The indication of the busy or non-busy status of a telephone line has traditionally been accomplished by the telephone switching system to which the instrument is connected. Such an arrangement usually requires a multiwire connection between the telephone switching system and the instrument. Such systems are not normally utilized in residential use and may or may not be available to business users. Where the capability of providing a line status indication was available, it was primarily available only in telephones used in a business application associated with a private automatic branch exchange (PABX) or a key telephone system. Those telephone instruments capable of indicating line status particularly require extra hookswitch contacts, incandescent lamps and extra conductors in the line cord in order to establish the necessary connections to the PABX or Key Service Unit (KSU) which provide the status signals.


The present invention is a circuit designed to be placed entirely within a user's telephone or other telephone related terminal equipment that acquires no additional hookswitch contacts, line cord conductors or special signals from the associated switching point. The circuitry has the ability to detect use of a line by another instrument attached to the same line and in response to detection gives a flashing visual indication that the line is in use by another instrument. Should the subscriber's own telephone or similar unit be in use on that telephone line a flashing indication will not be given regardless of whether or not another instrument may or may not be in use at that time on the same line. An important aspect of the invention is the minimal loading effect it places on the telephone line. This is particularly important in order to comply with the direct current ringer equivalence requirements of the Federal Communications Commission. Other features of the included circuitry is the use of battery power and circuitry so configured as to provide for exceptionally long battery life.

The off-hook detection circuitry of the present invention comprises four subcircuits, the first of these is a voltage level sensing circuit connected to the telephone line and including a zener diode. The second is a charge timing circuit including a capacitor connected to a battery, with a field effect transistor operated to normally shunt the flow of current from the battery around the capacitor as long as proper voltage is available at the telephone line. Proper voltage is the full voltage available from the telephone central office or switching location and is indicative of no extension telephone being in the off-hook condition. The third subcircuit is a latch circuit and the fourth a visual indicator circuit including a light emitting diode.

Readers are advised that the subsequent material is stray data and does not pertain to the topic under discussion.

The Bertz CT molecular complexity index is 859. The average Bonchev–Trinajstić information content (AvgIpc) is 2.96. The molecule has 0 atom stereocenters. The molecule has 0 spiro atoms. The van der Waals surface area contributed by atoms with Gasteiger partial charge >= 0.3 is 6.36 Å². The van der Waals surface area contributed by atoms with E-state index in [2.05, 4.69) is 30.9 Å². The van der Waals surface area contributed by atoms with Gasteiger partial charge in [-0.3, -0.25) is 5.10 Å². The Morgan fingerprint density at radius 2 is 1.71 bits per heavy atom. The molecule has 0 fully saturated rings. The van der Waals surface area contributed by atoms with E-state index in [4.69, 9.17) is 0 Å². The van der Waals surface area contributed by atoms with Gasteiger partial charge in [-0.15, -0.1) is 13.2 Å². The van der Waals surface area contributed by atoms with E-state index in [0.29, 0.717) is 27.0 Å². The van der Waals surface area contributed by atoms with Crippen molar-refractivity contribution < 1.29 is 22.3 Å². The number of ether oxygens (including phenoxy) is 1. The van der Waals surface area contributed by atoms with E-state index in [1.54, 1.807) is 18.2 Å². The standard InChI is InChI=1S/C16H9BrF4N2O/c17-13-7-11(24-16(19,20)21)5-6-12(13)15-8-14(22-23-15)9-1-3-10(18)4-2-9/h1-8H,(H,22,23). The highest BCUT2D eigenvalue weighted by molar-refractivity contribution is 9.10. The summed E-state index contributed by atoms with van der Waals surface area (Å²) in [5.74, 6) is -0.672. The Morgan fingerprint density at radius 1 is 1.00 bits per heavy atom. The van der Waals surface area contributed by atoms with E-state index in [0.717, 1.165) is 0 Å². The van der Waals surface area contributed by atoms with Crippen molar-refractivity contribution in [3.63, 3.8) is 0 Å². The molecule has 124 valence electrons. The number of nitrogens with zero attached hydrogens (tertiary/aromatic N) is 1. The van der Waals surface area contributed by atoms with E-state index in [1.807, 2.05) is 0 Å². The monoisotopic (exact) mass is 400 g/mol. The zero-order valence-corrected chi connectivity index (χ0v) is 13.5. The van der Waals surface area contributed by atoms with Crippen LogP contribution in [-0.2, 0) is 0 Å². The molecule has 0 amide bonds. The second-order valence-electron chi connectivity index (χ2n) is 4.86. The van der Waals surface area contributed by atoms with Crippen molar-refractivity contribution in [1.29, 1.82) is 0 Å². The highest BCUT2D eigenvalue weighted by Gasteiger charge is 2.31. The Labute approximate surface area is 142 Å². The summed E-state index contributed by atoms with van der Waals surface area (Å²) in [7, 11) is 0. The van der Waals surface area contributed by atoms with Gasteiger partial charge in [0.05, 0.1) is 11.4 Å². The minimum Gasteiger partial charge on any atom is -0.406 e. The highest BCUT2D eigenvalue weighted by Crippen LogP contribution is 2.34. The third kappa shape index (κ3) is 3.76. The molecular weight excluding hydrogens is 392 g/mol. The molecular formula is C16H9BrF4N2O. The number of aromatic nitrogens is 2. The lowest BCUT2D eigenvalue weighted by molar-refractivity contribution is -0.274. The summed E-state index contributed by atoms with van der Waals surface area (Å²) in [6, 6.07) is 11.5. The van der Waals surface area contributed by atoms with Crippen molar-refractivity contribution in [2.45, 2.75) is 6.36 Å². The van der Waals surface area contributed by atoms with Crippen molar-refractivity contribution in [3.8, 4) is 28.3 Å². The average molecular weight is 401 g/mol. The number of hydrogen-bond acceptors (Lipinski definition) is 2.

Throughout the remainder of this discussion any terminal equipment, a telephone, or a modem which can be used or connected to the same line as the primary instrument shall be referred to as an extension or as a telephone instrument. Activation of any telephone instrument attached to the line shall be referred to as going "off-hook". Going "on-hook" shall mean the deactivation of a telephone instrument.

In operation with no instruments off-hook, the sensing circuit senses normal tip and ring voltage and disables the indicator circuit. If the primary instrument goes off-hook with no extension in the off-hook condition, the sensing circuit maintains the indicator circuit in the disabled condition. If an extension telephone instrument then goes off-hook, the indicator circuit will remain disabled. If however the instrument goes on-hook while the extension is still off-hook, the indicator circuit will be enabled and a visual indication of an extension being off-hook is given and as long as any extension remains off-hook with the instrument being on-hook, indication of an off-hook extension will be given. As soon as the line becomes completely inactive, the visual indication of an extension off-hook will cease.